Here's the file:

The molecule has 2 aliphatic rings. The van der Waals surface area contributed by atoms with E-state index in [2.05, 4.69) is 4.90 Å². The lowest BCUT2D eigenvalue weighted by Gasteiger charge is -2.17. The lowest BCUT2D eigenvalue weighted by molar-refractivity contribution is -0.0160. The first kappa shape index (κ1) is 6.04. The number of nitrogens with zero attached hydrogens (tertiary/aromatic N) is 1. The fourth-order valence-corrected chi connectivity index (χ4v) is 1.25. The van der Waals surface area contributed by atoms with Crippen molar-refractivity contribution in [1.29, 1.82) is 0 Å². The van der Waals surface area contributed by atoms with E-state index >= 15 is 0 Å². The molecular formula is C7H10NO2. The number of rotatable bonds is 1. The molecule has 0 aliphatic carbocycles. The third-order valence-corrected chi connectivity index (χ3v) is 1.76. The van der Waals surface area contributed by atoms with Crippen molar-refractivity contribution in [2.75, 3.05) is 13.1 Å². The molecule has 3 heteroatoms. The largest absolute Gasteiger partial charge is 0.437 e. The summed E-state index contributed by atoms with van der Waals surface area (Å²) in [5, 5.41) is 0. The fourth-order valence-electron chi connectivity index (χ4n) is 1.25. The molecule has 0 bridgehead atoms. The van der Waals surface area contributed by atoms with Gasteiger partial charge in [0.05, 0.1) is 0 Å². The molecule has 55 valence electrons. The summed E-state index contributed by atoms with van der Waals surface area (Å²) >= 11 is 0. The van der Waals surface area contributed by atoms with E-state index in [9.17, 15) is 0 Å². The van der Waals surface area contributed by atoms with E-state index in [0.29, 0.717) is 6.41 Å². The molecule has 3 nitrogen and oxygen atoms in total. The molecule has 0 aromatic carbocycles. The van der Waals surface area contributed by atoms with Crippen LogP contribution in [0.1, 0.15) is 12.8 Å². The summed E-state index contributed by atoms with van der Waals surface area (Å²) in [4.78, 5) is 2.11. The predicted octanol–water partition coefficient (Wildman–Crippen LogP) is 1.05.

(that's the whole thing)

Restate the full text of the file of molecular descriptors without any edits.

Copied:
The molecule has 2 aliphatic rings. The van der Waals surface area contributed by atoms with E-state index in [2.05, 4.69) is 4.90 Å². The lowest BCUT2D eigenvalue weighted by Gasteiger charge is -2.17. The lowest BCUT2D eigenvalue weighted by molar-refractivity contribution is -0.0160. The first kappa shape index (κ1) is 6.04. The number of nitrogens with zero attached hydrogens (tertiary/aromatic N) is 1. The fourth-order valence-corrected chi connectivity index (χ4v) is 1.25. The van der Waals surface area contributed by atoms with Crippen molar-refractivity contribution in [1.29, 1.82) is 0 Å². The van der Waals surface area contributed by atoms with E-state index >= 15 is 0 Å². The molecular formula is C7H10NO2. The number of rotatable bonds is 1. The molecule has 0 aliphatic carbocycles. The third-order valence-corrected chi connectivity index (χ3v) is 1.76. The van der Waals surface area contributed by atoms with Crippen molar-refractivity contribution in [2.75, 3.05) is 13.1 Å². The molecule has 3 heteroatoms. The largest absolute Gasteiger partial charge is 0.437 e. The summed E-state index contributed by atoms with van der Waals surface area (Å²) in [5, 5.41) is 0. The fourth-order valence-electron chi connectivity index (χ4n) is 1.25. The molecule has 0 bridgehead atoms. The van der Waals surface area contributed by atoms with Gasteiger partial charge in [0.05, 0.1) is 0 Å². The molecule has 55 valence electrons. The summed E-state index contributed by atoms with van der Waals surface area (Å²) >= 11 is 0. The van der Waals surface area contributed by atoms with E-state index in [9.17, 15) is 0 Å². The van der Waals surface area contributed by atoms with E-state index in [0.29, 0.717) is 6.41 Å². The molecule has 3 nitrogen and oxygen atoms in total. The molecule has 0 aromatic carbocycles. The van der Waals surface area contributed by atoms with Crippen LogP contribution in [0.1, 0.15) is 12.8 Å². The summed E-state index contributed by atoms with van der Waals surface area (Å²) in [4.78, 5) is 2.11. The predicted octanol–water partition coefficient (Wildman–Crippen LogP) is 1.05.